Updated: Jul 13, 2019
In late 2015 The Design Review Panel was asked to provide a design review panel session for a paragraph 55 (now para 79) house being proposed to be built in the East Devon open countryside.
Four years later a selection of volunteer Design Review Panel members, were very kindly invited by the owners, Eileen and Nigel to visit, the now constructed, paragraph 55 (now para 79) house, to see to what extent the completed building had managed to successfully meet the aspirations set out at the design and planning application stage.
The proposal presented to the Design Review Panel was for a new house in the open countryside, which followed long journey by Eileen and Nigel Dutt to realise the creation of an exceptional and innovative new house on their land in which they intended to live.
The process undertaken by the applicants was a very long evolutionary design process involving a multidisciplinary design team including: Architects, Landscape Architects, Ecologists and Engineers, and including consultation with key stakeholders and liaison with organisations such as The Design Review Panel.
How was The Design Review Panel instrumental in achieving planning for this NPPF Paragraph 55 (now paragraph 79) house in Open Countryside:-
Due to the location of the proposal site within open countryside, in order to obtain planning permission, the proposals would need to meet the policy criteria set out with paragraph 79 (e) of the National Planning Policy Framework (NPPF), which states: -
“Planning policies and decisions should avoid the development of isolated homes in the countryside unless one or more of the following circumstances apply: -
e) the design is of exceptional quality, in that it: -
is truly outstanding or innovative, reflecting the highest standards in architecture, and would help to raise standards of design more generally in rural areas; and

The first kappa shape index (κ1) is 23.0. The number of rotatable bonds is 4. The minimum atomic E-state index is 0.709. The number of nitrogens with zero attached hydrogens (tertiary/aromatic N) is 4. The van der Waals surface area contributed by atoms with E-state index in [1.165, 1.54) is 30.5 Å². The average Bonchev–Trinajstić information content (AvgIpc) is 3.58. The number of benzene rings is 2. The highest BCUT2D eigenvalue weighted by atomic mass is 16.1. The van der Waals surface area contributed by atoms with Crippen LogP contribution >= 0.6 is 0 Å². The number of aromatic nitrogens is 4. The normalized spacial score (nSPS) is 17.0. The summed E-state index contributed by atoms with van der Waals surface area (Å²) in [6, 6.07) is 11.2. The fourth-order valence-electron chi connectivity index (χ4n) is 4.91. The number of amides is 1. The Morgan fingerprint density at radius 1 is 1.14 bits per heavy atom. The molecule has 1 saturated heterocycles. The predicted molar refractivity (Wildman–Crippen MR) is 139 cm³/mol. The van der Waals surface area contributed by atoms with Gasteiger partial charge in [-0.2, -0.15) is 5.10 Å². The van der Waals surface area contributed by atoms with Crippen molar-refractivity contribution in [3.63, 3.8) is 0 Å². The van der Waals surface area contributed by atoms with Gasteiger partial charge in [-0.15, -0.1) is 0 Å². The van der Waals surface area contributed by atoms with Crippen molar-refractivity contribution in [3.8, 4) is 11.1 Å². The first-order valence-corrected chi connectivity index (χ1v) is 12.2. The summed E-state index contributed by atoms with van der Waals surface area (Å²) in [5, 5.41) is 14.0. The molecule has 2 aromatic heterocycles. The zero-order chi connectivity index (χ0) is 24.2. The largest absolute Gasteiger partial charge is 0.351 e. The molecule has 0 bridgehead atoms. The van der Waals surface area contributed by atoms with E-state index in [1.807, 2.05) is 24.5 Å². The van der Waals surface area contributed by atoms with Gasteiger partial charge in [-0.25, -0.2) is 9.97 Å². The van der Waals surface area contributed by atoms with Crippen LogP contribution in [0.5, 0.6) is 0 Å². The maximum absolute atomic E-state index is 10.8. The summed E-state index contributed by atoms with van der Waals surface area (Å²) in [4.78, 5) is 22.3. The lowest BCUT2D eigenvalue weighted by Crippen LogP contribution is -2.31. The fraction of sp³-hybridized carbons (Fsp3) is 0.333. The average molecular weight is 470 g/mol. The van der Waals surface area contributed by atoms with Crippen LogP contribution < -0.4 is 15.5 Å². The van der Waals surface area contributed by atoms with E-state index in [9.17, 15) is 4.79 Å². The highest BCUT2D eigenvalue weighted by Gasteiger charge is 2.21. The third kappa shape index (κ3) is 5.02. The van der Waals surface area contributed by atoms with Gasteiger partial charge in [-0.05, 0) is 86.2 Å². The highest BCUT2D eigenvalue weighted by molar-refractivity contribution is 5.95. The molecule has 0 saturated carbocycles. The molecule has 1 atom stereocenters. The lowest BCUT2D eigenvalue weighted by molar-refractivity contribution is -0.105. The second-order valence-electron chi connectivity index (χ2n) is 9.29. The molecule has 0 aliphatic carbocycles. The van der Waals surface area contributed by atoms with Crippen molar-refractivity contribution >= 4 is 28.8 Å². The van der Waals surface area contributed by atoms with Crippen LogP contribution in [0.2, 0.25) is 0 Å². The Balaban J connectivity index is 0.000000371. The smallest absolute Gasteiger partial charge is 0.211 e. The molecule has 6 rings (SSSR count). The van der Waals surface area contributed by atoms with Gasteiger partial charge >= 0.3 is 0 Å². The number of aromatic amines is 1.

would significantly enhance its immediate setting and be sensitive to the defining characteristics of the local area.”
The applicants planning consultants felt that, in order to demonstrate compliance with the above policy requirements, it would be necessary to seek independent, impartial, multidisciplinary and expert review and input from The Design Review Panel.
The Local Authority Planning Committee gave the Design Review Panel’s feedback significant weight, treating the Design Review Panel feedback as a material consideration.
Design Review Panel Feedback After the Initial Review Session
It helped the applicant and their design team that they engaged with the design review panel process at an early stage of the design process, whilst the design was still fluid, and they felt able to amend the proposals as necessary in response to feedback given. Notwithstanding the above, at The Design Review Panel session it immediately became evident to the Panel that already a huge amount of work, care, sensitivity and multidisciplinary expertise had gone into to both the contextual, ecological and landscape analysis as well as the design proposals as a response to the clients brief.
Furthermore, it was felt by the Panel that the high level and quality of detailed information provided in advance of the Devon Design Review Panel session was extremely thorough and was helpful to the Design Review Panel process.
The Panel was encouraged to see landscape being the driving force behind the project; the proposals had been designed from the outset to respond to the local & wider environmental context. The presentation demonstrated an informed understanding of the site in terms of landscape & visual impact, ecology & topography as well as its constraints & opportunities.
Paragraph 55 of the NPPF stated that proposals should be ‘truly outstanding or innovative’. In this instance the Panel considered the design to be outstanding. The buildings sustainable / low energy credentials also supported the feeling that the proposals represented the highest standards in architecture. In terms of design it was felt that the proposals represented a design that was exceptional & that demonstrated a great deal of sensitivity.
There were of course aspects that the Panel felt would benefit from greater detail and clarification and these were responded to by the applicant and their design team before submission to the Panel.